I was born in late 1956, and if there was a cultural icon for my youth, it was The Space Age.
The Space Age was a phenomenon that went far beyond the doings of NASA. It touched almost every aspect of our culture. Kids a few years older played with six-shooters and wore coonskin caps, but my playthings were plastic rockets and metal robots with flashing lights. Cars started resembling aircraft before I was born, and by 1960 were imitating spacecraft, with odd chrome rocket tubes sticking out the back.
Many things had a space theme. Near my house was the Orbit Bar and the Astronaut Laundromat. Sofas and household appliances sought to be sleek and futuristic. One canister vacuum cleaner became a ball, and likened itself to a satellite. The Space Age was best seen in advertising. If a product could be shown in space, it was. Pens, televisions, blenders, all were launched into orbit with Sputnik by Madison Avenue.
Another trait of the Space Age was optimism of a Better Tomorrow. Thirty years later Donald Fagan wrote of this in his songs "What A Wonderful World It will Be" and "New Frontier". Magazines revealed that in The Future, that is, in the decade or so before the turn of the century, we would be driving in flying cars, fixing our meals in robotic kitchens, relaxing whilst our atomic powered homes were cleaned by robots. This was The Promise. At least the promise made to a little boy who soaked in all in with wonderment. One of the first books I remember reading was one of those cardboard covered booklets for first graders titled "You Will Go To The Moon", which described a passenger trip to the moon. I took the title literally. I would go to the moon.
The Promise was never fulfilled, and from the looks of things, never will be. This site is dedicated to , oh, what could have been!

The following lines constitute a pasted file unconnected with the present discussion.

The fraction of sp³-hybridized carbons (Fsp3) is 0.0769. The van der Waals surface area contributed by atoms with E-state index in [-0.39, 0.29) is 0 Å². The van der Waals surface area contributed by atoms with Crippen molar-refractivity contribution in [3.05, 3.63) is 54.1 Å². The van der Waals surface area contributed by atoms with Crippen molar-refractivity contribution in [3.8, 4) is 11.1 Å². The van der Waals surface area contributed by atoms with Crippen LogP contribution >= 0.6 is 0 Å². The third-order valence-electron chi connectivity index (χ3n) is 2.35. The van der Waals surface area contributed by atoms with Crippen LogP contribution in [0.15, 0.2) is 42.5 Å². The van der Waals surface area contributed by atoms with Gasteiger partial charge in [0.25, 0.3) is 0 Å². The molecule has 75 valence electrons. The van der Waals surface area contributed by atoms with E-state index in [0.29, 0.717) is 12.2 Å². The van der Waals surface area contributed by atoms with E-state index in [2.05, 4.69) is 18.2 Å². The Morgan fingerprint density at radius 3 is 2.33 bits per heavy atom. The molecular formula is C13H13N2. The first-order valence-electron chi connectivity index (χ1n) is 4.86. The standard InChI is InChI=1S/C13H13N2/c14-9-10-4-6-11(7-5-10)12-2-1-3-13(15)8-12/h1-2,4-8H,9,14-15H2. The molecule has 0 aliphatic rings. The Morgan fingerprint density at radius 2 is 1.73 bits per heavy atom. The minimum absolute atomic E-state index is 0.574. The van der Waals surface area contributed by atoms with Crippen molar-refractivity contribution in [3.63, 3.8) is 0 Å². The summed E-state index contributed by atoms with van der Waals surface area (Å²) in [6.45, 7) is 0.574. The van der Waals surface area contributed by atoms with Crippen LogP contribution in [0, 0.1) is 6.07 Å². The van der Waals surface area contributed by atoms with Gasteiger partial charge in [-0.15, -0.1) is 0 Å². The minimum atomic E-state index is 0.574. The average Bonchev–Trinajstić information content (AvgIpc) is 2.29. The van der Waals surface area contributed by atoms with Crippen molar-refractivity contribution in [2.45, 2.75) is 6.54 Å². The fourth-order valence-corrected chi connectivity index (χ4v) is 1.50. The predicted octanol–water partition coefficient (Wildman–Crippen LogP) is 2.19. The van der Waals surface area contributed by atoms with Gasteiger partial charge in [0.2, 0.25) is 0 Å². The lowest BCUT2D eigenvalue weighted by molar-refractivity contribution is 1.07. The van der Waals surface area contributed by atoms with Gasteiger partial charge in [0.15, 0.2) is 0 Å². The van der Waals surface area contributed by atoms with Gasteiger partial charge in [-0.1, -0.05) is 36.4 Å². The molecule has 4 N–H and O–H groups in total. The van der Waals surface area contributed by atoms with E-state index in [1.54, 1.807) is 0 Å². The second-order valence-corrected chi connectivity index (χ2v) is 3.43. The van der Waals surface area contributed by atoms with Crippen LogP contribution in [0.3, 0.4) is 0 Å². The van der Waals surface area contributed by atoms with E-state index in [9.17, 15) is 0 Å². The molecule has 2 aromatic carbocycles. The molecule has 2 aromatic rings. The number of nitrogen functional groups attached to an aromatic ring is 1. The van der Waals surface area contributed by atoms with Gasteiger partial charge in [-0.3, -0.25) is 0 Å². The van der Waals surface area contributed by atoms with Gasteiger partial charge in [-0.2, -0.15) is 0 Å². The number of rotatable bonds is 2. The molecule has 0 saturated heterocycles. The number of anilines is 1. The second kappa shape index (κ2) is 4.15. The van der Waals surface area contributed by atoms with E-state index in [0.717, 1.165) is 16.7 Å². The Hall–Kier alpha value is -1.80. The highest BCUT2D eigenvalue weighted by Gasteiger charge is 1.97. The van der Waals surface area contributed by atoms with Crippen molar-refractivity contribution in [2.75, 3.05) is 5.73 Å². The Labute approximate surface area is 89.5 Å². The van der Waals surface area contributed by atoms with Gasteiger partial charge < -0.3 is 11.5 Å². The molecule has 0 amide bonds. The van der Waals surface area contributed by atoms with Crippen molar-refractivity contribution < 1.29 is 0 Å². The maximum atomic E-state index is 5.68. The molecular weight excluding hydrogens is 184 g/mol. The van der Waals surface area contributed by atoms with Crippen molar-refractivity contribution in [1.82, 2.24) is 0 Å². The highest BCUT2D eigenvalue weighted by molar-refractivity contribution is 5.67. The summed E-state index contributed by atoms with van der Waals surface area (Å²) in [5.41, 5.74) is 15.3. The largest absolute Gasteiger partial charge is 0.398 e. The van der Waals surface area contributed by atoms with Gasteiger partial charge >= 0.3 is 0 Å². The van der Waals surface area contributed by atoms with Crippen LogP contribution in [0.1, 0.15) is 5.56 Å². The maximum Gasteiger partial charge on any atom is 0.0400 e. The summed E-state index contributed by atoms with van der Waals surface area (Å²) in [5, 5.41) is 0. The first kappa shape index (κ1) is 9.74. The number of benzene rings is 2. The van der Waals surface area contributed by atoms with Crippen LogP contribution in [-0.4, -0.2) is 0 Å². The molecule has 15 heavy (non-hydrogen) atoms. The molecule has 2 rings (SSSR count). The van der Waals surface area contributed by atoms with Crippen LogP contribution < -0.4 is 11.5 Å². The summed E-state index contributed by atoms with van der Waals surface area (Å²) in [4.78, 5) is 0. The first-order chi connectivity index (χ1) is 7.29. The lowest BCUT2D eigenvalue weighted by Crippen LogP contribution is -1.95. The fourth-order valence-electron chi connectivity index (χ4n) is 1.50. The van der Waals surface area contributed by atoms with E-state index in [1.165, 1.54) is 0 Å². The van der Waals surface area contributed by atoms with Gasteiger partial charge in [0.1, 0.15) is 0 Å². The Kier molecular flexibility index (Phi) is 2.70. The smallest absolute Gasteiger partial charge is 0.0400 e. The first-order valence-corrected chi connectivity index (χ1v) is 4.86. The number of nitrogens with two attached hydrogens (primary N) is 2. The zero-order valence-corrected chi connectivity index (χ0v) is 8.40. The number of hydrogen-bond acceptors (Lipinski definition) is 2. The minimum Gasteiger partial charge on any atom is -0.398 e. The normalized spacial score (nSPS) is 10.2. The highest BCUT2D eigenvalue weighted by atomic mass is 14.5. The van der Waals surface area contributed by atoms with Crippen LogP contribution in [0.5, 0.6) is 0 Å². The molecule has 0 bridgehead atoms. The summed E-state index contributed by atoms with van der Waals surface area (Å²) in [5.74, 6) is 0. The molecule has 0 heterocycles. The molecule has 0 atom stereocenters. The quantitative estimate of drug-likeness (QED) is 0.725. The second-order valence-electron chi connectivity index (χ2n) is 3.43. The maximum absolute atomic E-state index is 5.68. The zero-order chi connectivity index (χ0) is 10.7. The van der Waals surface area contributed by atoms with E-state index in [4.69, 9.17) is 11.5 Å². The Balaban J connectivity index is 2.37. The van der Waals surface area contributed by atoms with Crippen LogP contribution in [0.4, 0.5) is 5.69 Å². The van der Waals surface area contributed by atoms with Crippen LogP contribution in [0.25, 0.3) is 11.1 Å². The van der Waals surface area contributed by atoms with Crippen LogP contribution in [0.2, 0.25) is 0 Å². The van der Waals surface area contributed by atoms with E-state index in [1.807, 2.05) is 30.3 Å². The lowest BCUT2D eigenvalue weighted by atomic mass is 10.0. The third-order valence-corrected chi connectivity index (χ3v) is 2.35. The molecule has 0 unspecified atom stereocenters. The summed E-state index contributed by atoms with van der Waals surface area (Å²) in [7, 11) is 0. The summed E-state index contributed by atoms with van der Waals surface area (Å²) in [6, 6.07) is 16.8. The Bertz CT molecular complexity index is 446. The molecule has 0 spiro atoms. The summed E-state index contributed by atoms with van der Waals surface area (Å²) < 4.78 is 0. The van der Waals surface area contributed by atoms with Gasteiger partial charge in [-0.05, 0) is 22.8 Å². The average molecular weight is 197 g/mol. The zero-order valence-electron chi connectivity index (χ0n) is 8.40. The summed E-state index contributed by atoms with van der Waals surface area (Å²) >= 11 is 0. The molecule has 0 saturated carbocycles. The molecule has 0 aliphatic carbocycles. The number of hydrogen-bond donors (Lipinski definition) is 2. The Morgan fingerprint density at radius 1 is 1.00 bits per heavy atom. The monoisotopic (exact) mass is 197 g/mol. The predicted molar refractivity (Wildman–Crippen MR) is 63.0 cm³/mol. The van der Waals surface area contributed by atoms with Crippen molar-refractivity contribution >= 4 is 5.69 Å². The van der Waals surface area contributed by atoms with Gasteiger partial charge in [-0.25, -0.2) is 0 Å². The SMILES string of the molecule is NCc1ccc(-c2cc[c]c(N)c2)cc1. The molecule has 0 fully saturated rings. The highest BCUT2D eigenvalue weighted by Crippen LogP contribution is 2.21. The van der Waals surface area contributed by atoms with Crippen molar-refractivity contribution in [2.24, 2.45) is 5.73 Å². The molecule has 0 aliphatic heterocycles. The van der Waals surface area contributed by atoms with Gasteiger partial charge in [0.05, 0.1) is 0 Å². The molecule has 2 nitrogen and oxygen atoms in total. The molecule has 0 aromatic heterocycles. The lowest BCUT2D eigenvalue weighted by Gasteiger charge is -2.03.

The Space Age, according to popular myth, began in 1957 with the launching by the Russians of Sputnik. But I see that the era actually began much earlier.
The 1939 World's Fair was a showcase of The new Tomorrow. Television got its general introduction to the public. A country weary of doing without looked forward to that clean, glittering future. They would have to wait for awhile.. World War Two came along.
By 1946 the public was REALLY ready for this Better Tomorrow. We'd made fantastic advances in science , accelerated by the fervor of war. We now had jet airplanes, rockets, and computers. And the Atomic Bomb. This page is about:
Science Fiction, finned cars, kidney shaped coffee tables, Philco Predicta televisons, Tom Swift, Tom Corbett-Space Cadet, Theremin music, Dave Brubeck, Stan Kenton, Amana Radar Ranges, toy robots, toy spaceships, Space Family Robinson, Lost In Space, Magnus Robot Fighter, Dell Four Color Comics, The Ventures, Fireball XL-5, Supercar, Matt Mason, 2001:a space odyssey, Dynasoar, Disney's Tomorrowland, The Mercury Astronauts, lava lamps, and more.
If you have anything, pictures, essays, articles, about the above, let me know. If you don't know about all of the above, stay tuned...
LOST IN SPACE
Essays, Photos, & Links
ARTIFACTS OF THE SPACE AGE new!
BRITISH SF PUPPETS a nostalgic look at Gerry Anderson's various Science Fiction shows
SPACE AGE GALLERY images of a future that never was
SPACE GALLERY ANNEX space views of the '50s.
eBay check out some of the cool stuff I have for sale.
visitors since 24 APR 98
last updated:10 JUN 1999
© 1998 email@example.com
Want to join the Irwin Allen Ring ?